“If you have a hard time paying your car payment now, what's it going to be like when your heating bill triples?” Mr. Schaefer says.

        Federated Department Stores CEO James Zimmerman says 1999 was the best year in the company's history, and 2000 would have been even better were it not for Fingerhut.

        Sales at the company's more than 400 department stores grew 2 percent, to more than $2 billion. But the company, he says, fought for every dollar - and did it without price increases.

        Nationwide, apparel prices have fallen 2.6 percent since 1998, according to the Bureau of Labor Statistics.

        “We haven't had a price increase in so long I don't know how to spell it,” Mr. Zimmerman says, blaming intense competition. “I'm not sure that's going to change.”
       

Pressure to cut costs

        Across the Tristate, even companies that are doing well are cutting costs wherever they can.

        AK Steel earned $131 million last year, a 127 percent increase in profits from 1999. Even so, the Middletown steel maker is “looking under every rock” to cut spending, spokesman Alan McCoy says.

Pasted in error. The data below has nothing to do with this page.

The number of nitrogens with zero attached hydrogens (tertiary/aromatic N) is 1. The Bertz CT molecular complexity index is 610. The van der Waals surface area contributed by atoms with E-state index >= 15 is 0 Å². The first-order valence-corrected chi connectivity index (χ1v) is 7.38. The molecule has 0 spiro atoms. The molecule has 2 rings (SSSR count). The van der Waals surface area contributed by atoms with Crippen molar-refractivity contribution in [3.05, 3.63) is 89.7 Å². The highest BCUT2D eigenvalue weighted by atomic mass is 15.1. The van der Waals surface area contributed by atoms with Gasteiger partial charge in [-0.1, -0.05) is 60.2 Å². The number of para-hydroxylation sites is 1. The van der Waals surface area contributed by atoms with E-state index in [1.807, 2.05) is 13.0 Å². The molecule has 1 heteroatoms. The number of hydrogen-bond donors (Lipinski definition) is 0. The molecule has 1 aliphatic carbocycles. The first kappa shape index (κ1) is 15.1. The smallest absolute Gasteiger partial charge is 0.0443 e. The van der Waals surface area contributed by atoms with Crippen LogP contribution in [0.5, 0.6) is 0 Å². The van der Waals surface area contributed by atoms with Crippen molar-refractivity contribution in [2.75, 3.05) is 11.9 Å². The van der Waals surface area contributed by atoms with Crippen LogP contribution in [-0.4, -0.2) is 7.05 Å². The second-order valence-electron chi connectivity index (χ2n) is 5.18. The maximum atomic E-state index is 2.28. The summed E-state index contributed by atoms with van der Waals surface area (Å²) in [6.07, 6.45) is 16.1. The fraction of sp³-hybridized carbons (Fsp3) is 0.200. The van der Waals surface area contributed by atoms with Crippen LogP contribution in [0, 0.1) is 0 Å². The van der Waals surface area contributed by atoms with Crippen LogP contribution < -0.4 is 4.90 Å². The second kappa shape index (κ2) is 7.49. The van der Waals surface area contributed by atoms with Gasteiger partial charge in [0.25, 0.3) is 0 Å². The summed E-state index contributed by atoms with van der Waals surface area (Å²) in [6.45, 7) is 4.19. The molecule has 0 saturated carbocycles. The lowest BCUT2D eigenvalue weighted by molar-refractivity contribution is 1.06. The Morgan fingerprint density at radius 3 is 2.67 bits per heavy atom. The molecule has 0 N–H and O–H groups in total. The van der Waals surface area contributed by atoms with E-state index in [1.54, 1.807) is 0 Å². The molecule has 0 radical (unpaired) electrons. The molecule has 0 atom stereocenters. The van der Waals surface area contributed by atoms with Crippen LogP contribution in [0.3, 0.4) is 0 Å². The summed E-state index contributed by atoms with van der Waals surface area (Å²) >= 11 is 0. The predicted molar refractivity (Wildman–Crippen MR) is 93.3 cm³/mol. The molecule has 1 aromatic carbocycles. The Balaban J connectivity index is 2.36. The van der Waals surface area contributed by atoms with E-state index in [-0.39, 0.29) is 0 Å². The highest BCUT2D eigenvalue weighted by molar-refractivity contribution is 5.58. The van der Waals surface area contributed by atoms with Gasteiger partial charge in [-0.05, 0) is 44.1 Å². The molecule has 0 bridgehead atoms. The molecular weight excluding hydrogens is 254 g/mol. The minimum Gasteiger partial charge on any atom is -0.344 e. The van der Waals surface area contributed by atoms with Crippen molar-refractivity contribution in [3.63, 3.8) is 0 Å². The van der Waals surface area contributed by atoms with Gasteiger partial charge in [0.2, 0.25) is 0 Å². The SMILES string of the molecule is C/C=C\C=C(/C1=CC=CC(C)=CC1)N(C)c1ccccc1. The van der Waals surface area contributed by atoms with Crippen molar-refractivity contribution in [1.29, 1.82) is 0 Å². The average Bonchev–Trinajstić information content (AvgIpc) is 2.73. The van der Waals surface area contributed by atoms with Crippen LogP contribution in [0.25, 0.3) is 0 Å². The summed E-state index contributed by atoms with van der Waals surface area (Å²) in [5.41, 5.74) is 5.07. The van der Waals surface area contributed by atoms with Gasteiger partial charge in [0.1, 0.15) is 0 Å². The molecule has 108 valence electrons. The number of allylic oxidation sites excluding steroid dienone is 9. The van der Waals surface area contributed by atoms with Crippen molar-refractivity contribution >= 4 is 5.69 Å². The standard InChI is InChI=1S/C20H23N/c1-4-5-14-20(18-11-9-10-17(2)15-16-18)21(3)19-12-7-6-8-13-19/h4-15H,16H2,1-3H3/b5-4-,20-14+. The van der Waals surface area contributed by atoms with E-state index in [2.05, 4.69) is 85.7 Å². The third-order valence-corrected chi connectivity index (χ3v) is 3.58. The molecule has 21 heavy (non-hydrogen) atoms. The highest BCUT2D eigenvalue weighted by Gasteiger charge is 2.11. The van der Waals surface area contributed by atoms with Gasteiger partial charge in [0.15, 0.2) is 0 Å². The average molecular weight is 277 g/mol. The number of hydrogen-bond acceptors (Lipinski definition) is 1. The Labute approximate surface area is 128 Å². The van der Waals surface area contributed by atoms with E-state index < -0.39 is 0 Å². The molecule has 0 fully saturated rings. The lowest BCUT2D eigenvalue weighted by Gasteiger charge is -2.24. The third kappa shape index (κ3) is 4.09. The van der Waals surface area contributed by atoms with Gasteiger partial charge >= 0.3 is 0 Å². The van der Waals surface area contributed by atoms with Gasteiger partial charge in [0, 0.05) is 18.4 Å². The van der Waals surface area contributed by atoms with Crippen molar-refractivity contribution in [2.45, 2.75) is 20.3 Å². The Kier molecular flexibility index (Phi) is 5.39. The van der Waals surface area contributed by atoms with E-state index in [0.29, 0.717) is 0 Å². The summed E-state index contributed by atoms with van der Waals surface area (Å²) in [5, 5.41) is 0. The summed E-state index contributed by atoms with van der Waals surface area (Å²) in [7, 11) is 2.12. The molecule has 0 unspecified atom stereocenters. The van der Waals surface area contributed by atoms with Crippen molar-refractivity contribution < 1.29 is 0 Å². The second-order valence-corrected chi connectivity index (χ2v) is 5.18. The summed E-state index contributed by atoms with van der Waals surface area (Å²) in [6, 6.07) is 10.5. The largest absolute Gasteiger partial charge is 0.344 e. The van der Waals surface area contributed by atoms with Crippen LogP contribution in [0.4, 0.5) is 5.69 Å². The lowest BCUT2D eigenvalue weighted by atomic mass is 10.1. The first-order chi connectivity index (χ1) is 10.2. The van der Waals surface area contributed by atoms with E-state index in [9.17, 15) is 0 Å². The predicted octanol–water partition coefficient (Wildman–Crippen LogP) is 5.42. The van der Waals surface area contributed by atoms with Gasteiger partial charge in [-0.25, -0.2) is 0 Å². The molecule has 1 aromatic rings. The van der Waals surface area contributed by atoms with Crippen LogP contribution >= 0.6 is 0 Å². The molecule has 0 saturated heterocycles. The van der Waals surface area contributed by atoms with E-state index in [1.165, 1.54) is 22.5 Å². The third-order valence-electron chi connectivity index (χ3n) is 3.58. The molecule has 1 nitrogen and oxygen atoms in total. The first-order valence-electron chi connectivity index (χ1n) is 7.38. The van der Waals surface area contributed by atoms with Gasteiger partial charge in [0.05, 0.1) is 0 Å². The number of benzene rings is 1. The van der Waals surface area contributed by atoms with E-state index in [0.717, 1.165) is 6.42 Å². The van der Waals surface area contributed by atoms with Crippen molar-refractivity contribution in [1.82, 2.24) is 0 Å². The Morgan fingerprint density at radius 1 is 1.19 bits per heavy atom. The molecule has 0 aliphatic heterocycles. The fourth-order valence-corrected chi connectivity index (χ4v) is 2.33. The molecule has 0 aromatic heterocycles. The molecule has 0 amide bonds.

A slower economy means slower auto and appliance sales nationwide, which means slower sales.

        The industry is so competitive that AK Steel can't raise prices to cover increasing energy costs. So the company cut its dividend in half, and will cut its $175 million capital spending budget to as low as $100 million.

        “We're hopeful, but looking out the first half (of this year), we don't see much in the way of optimistic signs,” he says.

        Frisch's Restaurants Inc. made $7.2 million in 2000, a 32 percent increase from 1999. Yet Frisch's increased prices at its 86 restaurants last month to help cover the rising cost of labor, the company's largest worry.

        “We have not seen much resistance to those price increases the last four years,” Donald Walker, the company's chief financial officer, says. Hiring workers also “is still very difficult.”
       

Making more with less

        With workers hard to find and pressure to improve profits, most companies are focusing on getting more out of the workers they have.

        “Whenever you're in a situation where your operations are under pressure, you take a second look at productivity,” says Mark Lanning, vice president and treasurer at Hillenbrand Industries. The company, which makes hospital beds and caskets, made $154 million last year, a 24 percent increase from 1999.